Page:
This is a viewpoint from David Chapple, event director for Travel Technology Europe.
It may sound like fantasy or something from an 1980s movie, but within the next ten years travel industry buyers are very optimistic that not only leisure trips to outer space but also travel at breakneck speeds on vacuum trains such as Sir Richard Branson’s Hyperloop will have hit the mainstream.
According to the latest research from Travel Technology Europe, three quarters (76%) of travel buyers expect that Hyperloop will be a mainstream technology within the next ten years, with only 4% of respondents saying that they think it will never become a reality.
The super high speed train will use magnets to lift it off the rails to reduce friction, travelling in a tunnel using vacuum technology to speed it along. It is aiming to run at incredible speeds of up to 760 mph – the Eurostar runs at 186mph as a point of comparison. If it did become mainstream the possibilities it would open up for travel are mind-blowing – imagine being able to cross the United States in a matter of hours or travel from London to Paris in 30 minutes.
Buyers optimistic on space travel
Commercial space travel has been touted for some time now, with Branson again one of the cheerleaders. Of the travel tech buyers we polled, 50% expect to see it become mainstream in the next ten years with 11% thinking it will never happen. One thing’s for sure, if it does happen it certainly won’t be replacing the two week holiday on the Costas. The prices will be astronomical, making it a pursuit strictly for the super elite.
Other emerging technologies that buyers are very confident will hit the mainstream are augmented reality, VR goggles in homes and self-driving cars.
Buyers are extremely confident that augmented reality technology is here to stay. 77% of buyers believe it will be mainstream within the next five years, with 14% already considering it to be mainstream. Only 3% believe it will be a passing fad. The technology is already being widely used by the travel industry. Some hotels, for example, are using interactive wall maps that guests can touch to find out information about their local area.
Augmented reality apps are also being used by attractions to organise games or quizzes for customers, by travel providers to offer directions and by restaurants for diners to see pictures of dishes. As this is an area with such huge potential for the travel industry, we have dedicated a lot of sessions to it at Travel Technology Europe.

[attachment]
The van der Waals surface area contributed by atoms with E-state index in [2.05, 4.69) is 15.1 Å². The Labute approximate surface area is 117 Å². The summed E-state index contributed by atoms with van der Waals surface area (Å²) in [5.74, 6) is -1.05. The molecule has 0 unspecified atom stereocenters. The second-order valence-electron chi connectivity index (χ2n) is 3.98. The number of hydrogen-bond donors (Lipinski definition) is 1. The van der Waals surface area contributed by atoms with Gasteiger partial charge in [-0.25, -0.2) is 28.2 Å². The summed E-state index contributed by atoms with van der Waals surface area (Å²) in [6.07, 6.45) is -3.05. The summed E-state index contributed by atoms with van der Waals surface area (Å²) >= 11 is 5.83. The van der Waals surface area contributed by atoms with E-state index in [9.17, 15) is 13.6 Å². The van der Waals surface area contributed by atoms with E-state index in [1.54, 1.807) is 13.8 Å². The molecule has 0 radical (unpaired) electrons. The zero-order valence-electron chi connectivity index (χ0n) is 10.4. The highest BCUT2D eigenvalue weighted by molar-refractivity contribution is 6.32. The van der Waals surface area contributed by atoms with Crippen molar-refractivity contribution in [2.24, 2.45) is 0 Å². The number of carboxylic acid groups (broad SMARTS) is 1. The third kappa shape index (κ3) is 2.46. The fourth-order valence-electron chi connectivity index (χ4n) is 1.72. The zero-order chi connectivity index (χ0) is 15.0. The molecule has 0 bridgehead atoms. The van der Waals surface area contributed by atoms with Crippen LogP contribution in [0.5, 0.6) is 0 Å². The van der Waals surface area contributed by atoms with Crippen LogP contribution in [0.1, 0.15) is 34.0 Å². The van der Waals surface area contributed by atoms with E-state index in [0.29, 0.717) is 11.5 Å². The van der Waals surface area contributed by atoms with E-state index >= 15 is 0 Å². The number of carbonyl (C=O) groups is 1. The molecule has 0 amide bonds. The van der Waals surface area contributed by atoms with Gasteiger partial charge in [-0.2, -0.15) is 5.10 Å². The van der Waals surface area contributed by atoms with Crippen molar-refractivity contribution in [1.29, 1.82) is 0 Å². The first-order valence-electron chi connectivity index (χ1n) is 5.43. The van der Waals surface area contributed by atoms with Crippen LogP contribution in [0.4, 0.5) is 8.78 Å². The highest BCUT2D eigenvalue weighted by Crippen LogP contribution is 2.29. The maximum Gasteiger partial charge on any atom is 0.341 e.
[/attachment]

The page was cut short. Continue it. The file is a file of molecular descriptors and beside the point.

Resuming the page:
Buyers are also confident that VR googles at home will become mainstream, with 76% of buyers expecting this to happen within the next five years and 14% already considering them to be mainstream. Early adopters and gamers have already been purchasing these in droves and we are starting to see more mainstream uses as well. They are already being used in the travel industry to help in-store staff sell product and give customers a taster for resorts and destinations.
We can expect this to become more widespread in 2018 and the possibilities for it are endless – virtual reality street maps could enable us to visit our hotels and explore destinations before we even touchdown.
85% of buyers expect self-driving cars to be mainstream in the next 10 years with no one saying that they believe this would never happen. Self-driving cars are already being driven and tested, what is yet to be seen is the extent to which they will be self-driving – will they require some oversight from the driver or will the person in the driving seat be able to recline their chair and read a novel? There are numerous health and safety, legal and insurance hurdles that would need to be overcome for the latter to become a reality.
Flying cars confined to science fiction
One technology buyers are not convinced on is flying cars. Flying police cars might have been a vision of the future in Blade Runner but it looks like for the time being they are going to be confirmed to the realms of science fiction. Only a third (30%) of respondents expected them to become mainstream in the next twenty years with 35% saying that they never expect to see a car take flight.
Knowing which emerging technologies are going to hit the mainstream is always a tricky science when it comes to planning Travel Technology Europe. Visitors want to know what technology baskets to put their eggs in and come to the show to find out. For that reason I can’t promise space rockets and hyperloop travel but visitors can expect to find plenty at the show about how augmented reality and virtual reality are making their impact on travel.
Register for free to attend Travel Technology Europe, 21st-22nd February 2018
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